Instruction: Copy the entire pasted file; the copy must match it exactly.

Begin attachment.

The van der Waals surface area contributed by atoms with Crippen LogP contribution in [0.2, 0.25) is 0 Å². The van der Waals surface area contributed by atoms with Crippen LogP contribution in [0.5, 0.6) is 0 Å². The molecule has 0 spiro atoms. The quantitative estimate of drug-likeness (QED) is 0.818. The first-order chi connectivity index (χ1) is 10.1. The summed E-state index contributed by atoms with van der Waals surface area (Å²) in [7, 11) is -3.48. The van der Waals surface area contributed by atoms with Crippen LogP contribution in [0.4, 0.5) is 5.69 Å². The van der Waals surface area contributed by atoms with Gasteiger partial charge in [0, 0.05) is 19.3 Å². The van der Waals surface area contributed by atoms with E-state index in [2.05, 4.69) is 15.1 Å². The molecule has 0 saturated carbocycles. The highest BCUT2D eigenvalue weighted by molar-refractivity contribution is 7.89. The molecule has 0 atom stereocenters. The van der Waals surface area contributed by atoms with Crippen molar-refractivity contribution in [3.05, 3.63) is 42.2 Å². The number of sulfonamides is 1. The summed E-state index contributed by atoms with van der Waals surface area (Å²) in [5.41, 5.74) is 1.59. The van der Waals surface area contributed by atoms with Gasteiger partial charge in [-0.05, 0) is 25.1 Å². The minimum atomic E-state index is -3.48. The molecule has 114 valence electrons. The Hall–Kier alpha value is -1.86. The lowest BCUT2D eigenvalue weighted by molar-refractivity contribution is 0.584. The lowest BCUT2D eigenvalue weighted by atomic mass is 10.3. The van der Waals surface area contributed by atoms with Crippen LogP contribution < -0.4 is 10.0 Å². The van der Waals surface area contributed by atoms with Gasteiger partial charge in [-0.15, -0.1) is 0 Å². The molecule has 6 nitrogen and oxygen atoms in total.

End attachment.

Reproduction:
The van der Waals surface area contributed by atoms with Crippen LogP contribution in [0.2, 0.25) is 0 Å². The van der Waals surface area contributed by atoms with Crippen LogP contribution in [0.5, 0.6) is 0 Å². The molecule has 0 spiro atoms. The quantitative estimate of drug-likeness (QED) is 0.818. The first-order chi connectivity index (χ1) is 10.1. The summed E-state index contributed by atoms with van der Waals surface area (Å²) in [7, 11) is -3.48. The van der Waals surface area contributed by atoms with Crippen LogP contribution in [0.4, 0.5) is 5.69 Å². The van der Waals surface area contributed by atoms with Gasteiger partial charge in [0, 0.05) is 19.3 Å². The van der Waals surface area contributed by atoms with E-state index in [2.05, 4.69) is 15.1 Å². The molecule has 0 saturated carbocycles. The highest BCUT2D eigenvalue weighted by molar-refractivity contribution is 7.89. The molecule has 0 atom stereocenters. The van der Waals surface area contributed by atoms with Crippen molar-refractivity contribution in [3.05, 3.63) is 42.2 Å². The number of sulfonamides is 1. The summed E-state index contributed by atoms with van der Waals surface area (Å²) in [5.41, 5.74) is 1.59. The van der Waals surface area contributed by atoms with Gasteiger partial charge in [-0.05, 0) is 25.1 Å². The minimum atomic E-state index is -3.48. The molecule has 114 valence electrons. The Hall–Kier alpha value is -1.86. The lowest BCUT2D eigenvalue weighted by molar-refractivity contribution is 0.584. The lowest BCUT2D eigenvalue weighted by atomic mass is 10.3. The van der Waals surface area contributed by atoms with Crippen LogP contribution < -0.4 is 10.0 Å². The van der Waals surface area contributed by atoms with Gasteiger partial charge in [-0.15, -0.1) is 0 Å². The molecule has 6 nitrogen and oxygen atoms in total.